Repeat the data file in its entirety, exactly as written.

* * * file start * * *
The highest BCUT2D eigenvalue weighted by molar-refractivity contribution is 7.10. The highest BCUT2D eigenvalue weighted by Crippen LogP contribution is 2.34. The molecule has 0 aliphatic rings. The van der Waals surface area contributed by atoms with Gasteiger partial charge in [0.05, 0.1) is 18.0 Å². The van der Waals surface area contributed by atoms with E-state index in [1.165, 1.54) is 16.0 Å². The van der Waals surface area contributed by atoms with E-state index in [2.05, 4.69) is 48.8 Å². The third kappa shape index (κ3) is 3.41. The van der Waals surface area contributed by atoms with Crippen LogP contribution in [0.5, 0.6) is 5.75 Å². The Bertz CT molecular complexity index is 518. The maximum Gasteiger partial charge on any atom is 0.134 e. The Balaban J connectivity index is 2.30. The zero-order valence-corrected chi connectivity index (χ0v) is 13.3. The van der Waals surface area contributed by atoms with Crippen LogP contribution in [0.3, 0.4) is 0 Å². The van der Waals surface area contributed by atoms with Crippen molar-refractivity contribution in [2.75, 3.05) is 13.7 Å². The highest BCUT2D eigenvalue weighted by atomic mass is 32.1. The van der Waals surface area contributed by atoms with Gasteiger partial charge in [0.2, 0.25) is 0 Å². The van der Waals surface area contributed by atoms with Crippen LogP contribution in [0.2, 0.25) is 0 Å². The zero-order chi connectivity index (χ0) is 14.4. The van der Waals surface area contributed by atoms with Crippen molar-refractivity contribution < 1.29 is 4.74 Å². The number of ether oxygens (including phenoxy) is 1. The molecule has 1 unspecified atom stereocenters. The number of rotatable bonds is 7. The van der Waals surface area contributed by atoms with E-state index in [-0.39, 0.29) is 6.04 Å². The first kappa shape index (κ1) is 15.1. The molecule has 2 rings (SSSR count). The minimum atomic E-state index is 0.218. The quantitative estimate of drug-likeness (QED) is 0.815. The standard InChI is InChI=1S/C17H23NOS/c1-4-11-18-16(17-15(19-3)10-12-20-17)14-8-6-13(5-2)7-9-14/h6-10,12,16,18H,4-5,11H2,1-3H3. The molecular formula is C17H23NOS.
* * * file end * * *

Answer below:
The highest BCUT2D eigenvalue weighted by molar-refractivity contribution is 7.10. The highest BCUT2D eigenvalue weighted by Crippen LogP contribution is 2.34. The molecule has 0 aliphatic rings. The van der Waals surface area contributed by atoms with Gasteiger partial charge in [0.05, 0.1) is 18.0 Å². The van der Waals surface area contributed by atoms with E-state index in [1.165, 1.54) is 16.0 Å². The van der Waals surface area contributed by atoms with E-state index in [2.05, 4.69) is 48.8 Å². The third kappa shape index (κ3) is 3.41. The van der Waals surface area contributed by atoms with Crippen LogP contribution in [0.5, 0.6) is 5.75 Å². The Bertz CT molecular complexity index is 518. The maximum Gasteiger partial charge on any atom is 0.134 e. The Balaban J connectivity index is 2.30. The zero-order valence-corrected chi connectivity index (χ0v) is 13.3. The van der Waals surface area contributed by atoms with Crippen LogP contribution in [0.3, 0.4) is 0 Å². The van der Waals surface area contributed by atoms with Crippen molar-refractivity contribution in [2.75, 3.05) is 13.7 Å². The highest BCUT2D eigenvalue weighted by atomic mass is 32.1. The van der Waals surface area contributed by atoms with Gasteiger partial charge in [0.2, 0.25) is 0 Å². The van der Waals surface area contributed by atoms with Crippen LogP contribution in [0.2, 0.25) is 0 Å². The zero-order chi connectivity index (χ0) is 14.4. The van der Waals surface area contributed by atoms with Crippen molar-refractivity contribution < 1.29 is 4.74 Å². The number of ether oxygens (including phenoxy) is 1. The molecule has 1 unspecified atom stereocenters. The number of rotatable bonds is 7. The van der Waals surface area contributed by atoms with E-state index in [-0.39, 0.29) is 6.04 Å². The first kappa shape index (κ1) is 15.1. The molecule has 2 rings (SSSR count). The minimum atomic E-state index is 0.218. The quantitative estimate of drug-likeness (QED) is 0.815. The standard InChI is InChI=1S/C17H23NOS/c1-4-11-18-16(17-15(19-3)10-12-20-17)14-8-6-13(5-2)7-9-14/h6-10,12,16,18H,4-5,11H2,1-3H3. The molecular formula is C17H23NOS.